When you grow up, one of the biggest lessons you learn is that you don’t have as many friends as you previously believed.
Those friends, who you once thought were the most important people in your life, eventually go away. The phone calls stop. The e-mails get much more infrequent. Soon, your relationship is reduced to “liking” their cheesy Facebook status updates and occasionally receiving a mass text (i.e. “Merry Christmas! I love you all!”).
Remember your friend who used to sleep over all the time in elementary school? She’s living in Florida now, with her husband and new baby. She might remember how you wore “best friends forever” necklaces in 1995, but she also barely remembers your last name.
Remember your close friends in high school who hung out at your house practically every single day? You told your deepest and darkest secrets to them. You swore you would always be friends. Well, they’ve scattered across the Midwest, married or single, living lives that don’t involve you any more. Once in a while, one of them will write something on your Facebook wall like “I’m coming into town next weekend-we should hang!” and yes, you will hang with them that weekend, but realistically you’ll stop catching up with them some time in your mid-thirties.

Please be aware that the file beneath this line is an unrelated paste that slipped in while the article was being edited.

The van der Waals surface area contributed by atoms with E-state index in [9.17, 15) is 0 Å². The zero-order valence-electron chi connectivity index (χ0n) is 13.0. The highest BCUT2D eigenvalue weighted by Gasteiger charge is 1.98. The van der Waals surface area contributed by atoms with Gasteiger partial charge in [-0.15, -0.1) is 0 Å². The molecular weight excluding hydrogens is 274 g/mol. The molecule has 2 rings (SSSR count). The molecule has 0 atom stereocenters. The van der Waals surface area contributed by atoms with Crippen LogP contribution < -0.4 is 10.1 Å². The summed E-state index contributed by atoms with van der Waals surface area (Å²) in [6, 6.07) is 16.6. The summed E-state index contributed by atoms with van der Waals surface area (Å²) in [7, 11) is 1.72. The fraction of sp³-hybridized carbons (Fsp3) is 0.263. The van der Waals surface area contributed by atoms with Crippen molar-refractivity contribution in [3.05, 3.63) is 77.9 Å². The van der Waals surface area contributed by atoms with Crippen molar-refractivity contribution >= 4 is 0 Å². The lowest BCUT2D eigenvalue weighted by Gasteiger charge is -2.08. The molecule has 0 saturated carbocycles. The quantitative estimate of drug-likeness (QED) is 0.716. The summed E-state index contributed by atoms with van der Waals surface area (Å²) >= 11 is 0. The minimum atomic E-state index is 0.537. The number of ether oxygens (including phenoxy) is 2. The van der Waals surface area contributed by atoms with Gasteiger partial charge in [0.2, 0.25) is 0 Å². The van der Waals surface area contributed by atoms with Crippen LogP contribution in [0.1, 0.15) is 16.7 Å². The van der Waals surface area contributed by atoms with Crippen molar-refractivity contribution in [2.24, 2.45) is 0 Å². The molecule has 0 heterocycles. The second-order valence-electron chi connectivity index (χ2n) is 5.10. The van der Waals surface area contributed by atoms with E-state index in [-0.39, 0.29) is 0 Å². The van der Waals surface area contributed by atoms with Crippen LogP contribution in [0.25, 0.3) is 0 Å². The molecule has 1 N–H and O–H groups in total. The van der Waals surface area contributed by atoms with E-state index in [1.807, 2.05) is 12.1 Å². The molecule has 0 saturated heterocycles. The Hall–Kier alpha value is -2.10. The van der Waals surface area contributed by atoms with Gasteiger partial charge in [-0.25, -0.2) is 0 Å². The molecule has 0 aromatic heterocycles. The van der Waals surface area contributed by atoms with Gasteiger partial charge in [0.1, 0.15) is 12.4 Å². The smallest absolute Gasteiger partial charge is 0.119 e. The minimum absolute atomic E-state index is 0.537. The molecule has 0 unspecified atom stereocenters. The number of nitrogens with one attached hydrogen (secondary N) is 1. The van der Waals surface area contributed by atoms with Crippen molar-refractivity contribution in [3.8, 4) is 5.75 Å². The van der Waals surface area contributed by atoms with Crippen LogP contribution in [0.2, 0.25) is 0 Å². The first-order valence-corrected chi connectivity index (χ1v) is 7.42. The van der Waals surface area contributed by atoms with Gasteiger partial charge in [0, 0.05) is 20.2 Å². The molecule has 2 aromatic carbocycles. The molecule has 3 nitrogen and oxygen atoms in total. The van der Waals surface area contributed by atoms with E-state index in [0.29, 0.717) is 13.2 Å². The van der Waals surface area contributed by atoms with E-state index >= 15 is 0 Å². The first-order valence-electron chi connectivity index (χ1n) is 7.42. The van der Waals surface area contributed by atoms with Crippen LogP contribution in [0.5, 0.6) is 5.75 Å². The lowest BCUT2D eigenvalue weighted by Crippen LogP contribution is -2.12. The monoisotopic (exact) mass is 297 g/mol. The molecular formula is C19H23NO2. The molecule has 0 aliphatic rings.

Remember those dear college friends? You held their hair while they puked and you crashed on their couch a million times after parties. You were always there for each other through break ups, unbearable final exams, and unplanned pregnancies. You cried the day of graduation. They move on as well. They get jobs, get married, and move to other cities. Eventually, their kids will take up most of their time and if you’re lucky you will see them once or twice again before you’re 80, and spend most of that time reminiscing about how great college was and remember that one time….?
Don’t worry. You’ll still have friends. Friends you meet at work. Friends you meet through other friends. But many of them will go away too after a while. It’s life. You laugh and smile and enjoy spending time together, but then they move on. It’s the bitter realization.
But honestly, this post wasn’t meant to be bitter or upset.
I am just at a stage in my life where this discovery has become a reality. It is a reality, however, that comes with a somewhat happy ending.
Friends come and go, but only true ones last forever.
Most of us will have one true friend. Others will have two or three. These are friends who may live in your town, or may not. These are friends who know you like the back of their hand. They visit as often as they can. They call you often to catch up. Your children will grow up knowing each other. If you’re ever in serious trouble or in a bad situation, they will do whatever they can to help. They care about you. They love you. It’s a bond more personal than family because you created it together. Because true friendship isn’t about who shares your blood or who you’ve known the longest. It’s about who came, and never left your side.
I think I have a friend like that. If I’m lucky, I’ll be right.